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In 2007, Oscar Almanza-Vigil pleaded guilty in Colorado state court to “selling or distributing” methamphetamine in Colorado, for which he received a four-year prison sentence. In 2009, when the state paroled him, Immigration and Customs Enforcement (ICE) initiated expedited removal proceedings against him, declaring that he had committed an aggravated felony. With that designation, he had no right to an administrative hearing before an immigration judge. Within the week, the Department of Homeland Security had issued a final administrative removal order, and ICE agents had sent Almanza-Vigil back across the border to Mexico. Six years later, border-patrol agents found Almanza-Vigil in the New Mexico desert. Charged with illegal reentry, Almanza-Vigil moved to dismiss the indictment by collaterally attacking his previous removal order and arguing, for the first time, that he never committed an aggravated felony. The Tenth Circuit determined Almanza-Vigil’s Colorado felony did not fit the Immigration and Naturalization Act's (INA) definition of an aggravated felony. But the Court also concluded he failed to demonstrate a reasonable likelihood of avoiding removal but for the erroneous classification of his conviction. Therefore, the Court affirmed Almanza-Vigil's conviction. View "United States v. Almanza-Vigil" on Justia Law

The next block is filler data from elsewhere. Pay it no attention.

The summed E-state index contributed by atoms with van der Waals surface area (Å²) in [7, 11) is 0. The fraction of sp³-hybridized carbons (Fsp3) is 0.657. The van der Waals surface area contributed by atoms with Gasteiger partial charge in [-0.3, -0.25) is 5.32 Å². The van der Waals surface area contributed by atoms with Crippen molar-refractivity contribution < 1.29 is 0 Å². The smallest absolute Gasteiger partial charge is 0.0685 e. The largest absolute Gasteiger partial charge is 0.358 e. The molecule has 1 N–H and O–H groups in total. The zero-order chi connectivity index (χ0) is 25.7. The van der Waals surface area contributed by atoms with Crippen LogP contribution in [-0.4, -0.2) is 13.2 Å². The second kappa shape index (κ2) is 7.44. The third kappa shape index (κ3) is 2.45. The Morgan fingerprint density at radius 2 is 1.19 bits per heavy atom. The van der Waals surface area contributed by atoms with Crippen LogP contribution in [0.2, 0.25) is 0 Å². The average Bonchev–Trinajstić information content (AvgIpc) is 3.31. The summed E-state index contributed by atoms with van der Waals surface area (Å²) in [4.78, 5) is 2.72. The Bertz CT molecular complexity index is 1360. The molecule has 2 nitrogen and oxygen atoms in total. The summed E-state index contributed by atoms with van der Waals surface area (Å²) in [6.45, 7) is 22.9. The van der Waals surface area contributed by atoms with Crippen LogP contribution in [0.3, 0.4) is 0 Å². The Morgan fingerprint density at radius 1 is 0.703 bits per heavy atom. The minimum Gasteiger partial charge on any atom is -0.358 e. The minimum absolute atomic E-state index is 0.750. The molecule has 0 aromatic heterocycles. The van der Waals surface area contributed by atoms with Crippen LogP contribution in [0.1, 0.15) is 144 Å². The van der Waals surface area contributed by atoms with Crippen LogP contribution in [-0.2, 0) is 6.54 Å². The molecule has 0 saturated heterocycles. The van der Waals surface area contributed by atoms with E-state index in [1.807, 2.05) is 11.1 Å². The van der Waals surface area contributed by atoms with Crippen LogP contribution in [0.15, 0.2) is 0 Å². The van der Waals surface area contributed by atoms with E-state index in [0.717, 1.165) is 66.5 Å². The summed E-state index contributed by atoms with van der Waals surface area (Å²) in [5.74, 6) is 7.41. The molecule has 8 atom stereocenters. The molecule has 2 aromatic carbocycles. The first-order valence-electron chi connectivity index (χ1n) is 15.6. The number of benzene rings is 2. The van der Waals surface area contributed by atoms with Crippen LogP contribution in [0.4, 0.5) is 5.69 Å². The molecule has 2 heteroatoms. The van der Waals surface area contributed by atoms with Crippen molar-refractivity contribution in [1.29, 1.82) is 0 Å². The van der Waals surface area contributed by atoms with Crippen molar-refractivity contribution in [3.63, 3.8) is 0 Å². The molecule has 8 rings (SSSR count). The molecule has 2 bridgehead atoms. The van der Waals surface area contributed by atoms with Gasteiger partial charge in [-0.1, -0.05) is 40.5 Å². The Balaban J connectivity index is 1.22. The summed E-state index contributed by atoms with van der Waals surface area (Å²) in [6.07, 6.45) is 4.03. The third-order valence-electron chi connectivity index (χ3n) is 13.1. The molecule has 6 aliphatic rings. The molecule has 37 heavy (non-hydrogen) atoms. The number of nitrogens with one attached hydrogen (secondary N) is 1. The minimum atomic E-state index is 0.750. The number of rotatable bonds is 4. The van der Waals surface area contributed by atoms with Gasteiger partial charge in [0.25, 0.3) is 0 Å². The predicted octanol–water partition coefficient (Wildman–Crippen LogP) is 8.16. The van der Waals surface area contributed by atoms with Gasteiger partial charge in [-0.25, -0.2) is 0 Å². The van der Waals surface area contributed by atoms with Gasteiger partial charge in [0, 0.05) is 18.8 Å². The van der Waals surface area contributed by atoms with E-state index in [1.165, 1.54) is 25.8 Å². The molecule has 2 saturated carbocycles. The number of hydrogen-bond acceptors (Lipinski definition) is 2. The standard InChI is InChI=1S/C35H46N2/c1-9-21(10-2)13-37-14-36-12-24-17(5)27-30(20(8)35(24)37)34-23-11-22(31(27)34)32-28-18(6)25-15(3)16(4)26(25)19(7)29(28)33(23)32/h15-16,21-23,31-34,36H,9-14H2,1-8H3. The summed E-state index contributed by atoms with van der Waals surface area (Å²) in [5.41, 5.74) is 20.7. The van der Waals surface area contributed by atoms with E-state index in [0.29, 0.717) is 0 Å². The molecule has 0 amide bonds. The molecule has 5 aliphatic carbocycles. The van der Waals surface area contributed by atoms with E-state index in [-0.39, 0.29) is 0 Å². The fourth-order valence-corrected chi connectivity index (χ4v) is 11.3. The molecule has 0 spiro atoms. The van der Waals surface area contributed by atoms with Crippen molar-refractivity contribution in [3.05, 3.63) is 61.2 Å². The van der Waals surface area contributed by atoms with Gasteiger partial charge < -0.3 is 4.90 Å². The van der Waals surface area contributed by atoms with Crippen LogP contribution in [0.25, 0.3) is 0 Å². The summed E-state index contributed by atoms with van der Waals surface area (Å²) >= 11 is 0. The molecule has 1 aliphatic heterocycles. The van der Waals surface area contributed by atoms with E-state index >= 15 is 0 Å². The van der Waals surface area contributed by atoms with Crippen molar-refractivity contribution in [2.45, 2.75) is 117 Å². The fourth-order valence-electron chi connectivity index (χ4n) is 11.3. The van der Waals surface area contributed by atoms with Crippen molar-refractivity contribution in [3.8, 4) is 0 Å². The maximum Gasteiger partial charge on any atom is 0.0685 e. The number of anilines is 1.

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The Fifth Circuit denied a petition for review of the BIA's decision denying petitioner's application for asylum, withholding of removal, and relief under the Convention Against Torture (CAT). The court affirmed the BIA's adverse credibility determination and held that it was supported by substantial evidence. In this case, the BIA catalogued numerous, specific inconsistencies in petitioner's presentation, and it identified crucial omissions in statements submitted by petitioner and in third parties' supporting affidavits. Furthermore, given the reiterative content of documents and the BIA's extensive credibility assessment, the BIA did not fail to give full and fair consideration of all circumstances that gave rise to petitioner's claims. View "Ghotra v. Whitaker" on Justia Law